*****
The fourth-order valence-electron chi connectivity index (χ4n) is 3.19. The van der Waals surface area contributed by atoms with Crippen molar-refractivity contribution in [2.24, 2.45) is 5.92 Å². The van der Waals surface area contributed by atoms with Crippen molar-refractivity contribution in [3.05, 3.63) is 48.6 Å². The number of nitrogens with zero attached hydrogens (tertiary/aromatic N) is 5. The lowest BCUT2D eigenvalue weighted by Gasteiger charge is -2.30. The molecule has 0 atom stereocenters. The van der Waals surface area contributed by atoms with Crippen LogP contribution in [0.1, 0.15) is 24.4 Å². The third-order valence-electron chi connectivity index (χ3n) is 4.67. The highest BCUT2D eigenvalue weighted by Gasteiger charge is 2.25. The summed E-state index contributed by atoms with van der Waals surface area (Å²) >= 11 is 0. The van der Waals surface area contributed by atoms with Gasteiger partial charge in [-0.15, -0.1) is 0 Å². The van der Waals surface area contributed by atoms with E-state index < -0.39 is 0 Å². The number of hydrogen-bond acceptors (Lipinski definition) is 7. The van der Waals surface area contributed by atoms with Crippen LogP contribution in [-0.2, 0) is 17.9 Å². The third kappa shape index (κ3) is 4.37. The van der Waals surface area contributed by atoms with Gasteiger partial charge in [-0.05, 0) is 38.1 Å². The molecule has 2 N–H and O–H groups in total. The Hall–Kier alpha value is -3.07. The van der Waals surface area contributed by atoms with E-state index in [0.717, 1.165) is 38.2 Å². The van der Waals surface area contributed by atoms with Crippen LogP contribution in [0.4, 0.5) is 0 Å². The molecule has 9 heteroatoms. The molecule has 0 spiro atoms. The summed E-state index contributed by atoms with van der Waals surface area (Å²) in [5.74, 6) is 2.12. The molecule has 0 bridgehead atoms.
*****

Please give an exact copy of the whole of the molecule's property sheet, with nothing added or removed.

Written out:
The fourth-order valence-electron chi connectivity index (χ4n) is 3.19. The van der Waals surface area contributed by atoms with Crippen molar-refractivity contribution in [2.24, 2.45) is 5.92 Å². The van der Waals surface area contributed by atoms with Crippen molar-refractivity contribution in [3.05, 3.63) is 48.6 Å². The number of nitrogens with zero attached hydrogens (tertiary/aromatic N) is 5. The lowest BCUT2D eigenvalue weighted by Gasteiger charge is -2.30. The molecule has 0 atom stereocenters. The van der Waals surface area contributed by atoms with Crippen LogP contribution in [0.1, 0.15) is 24.4 Å². The third-order valence-electron chi connectivity index (χ3n) is 4.67. The highest BCUT2D eigenvalue weighted by Gasteiger charge is 2.25. The summed E-state index contributed by atoms with van der Waals surface area (Å²) >= 11 is 0. The van der Waals surface area contributed by atoms with Gasteiger partial charge in [-0.15, -0.1) is 0 Å². The van der Waals surface area contributed by atoms with E-state index < -0.39 is 0 Å². The number of hydrogen-bond acceptors (Lipinski definition) is 7. The van der Waals surface area contributed by atoms with Crippen LogP contribution in [-0.2, 0) is 17.9 Å². The third kappa shape index (κ3) is 4.37. The van der Waals surface area contributed by atoms with Gasteiger partial charge in [-0.05, 0) is 38.1 Å². The molecule has 2 N–H and O–H groups in total. The Hall–Kier alpha value is -3.07. The van der Waals surface area contributed by atoms with E-state index in [0.717, 1.165) is 38.2 Å². The van der Waals surface area contributed by atoms with Crippen LogP contribution in [0.4, 0.5) is 0 Å². The molecule has 9 heteroatoms. The molecule has 0 spiro atoms. The summed E-state index contributed by atoms with van der Waals surface area (Å²) in [5.74, 6) is 2.12. The molecule has 0 bridgehead atoms.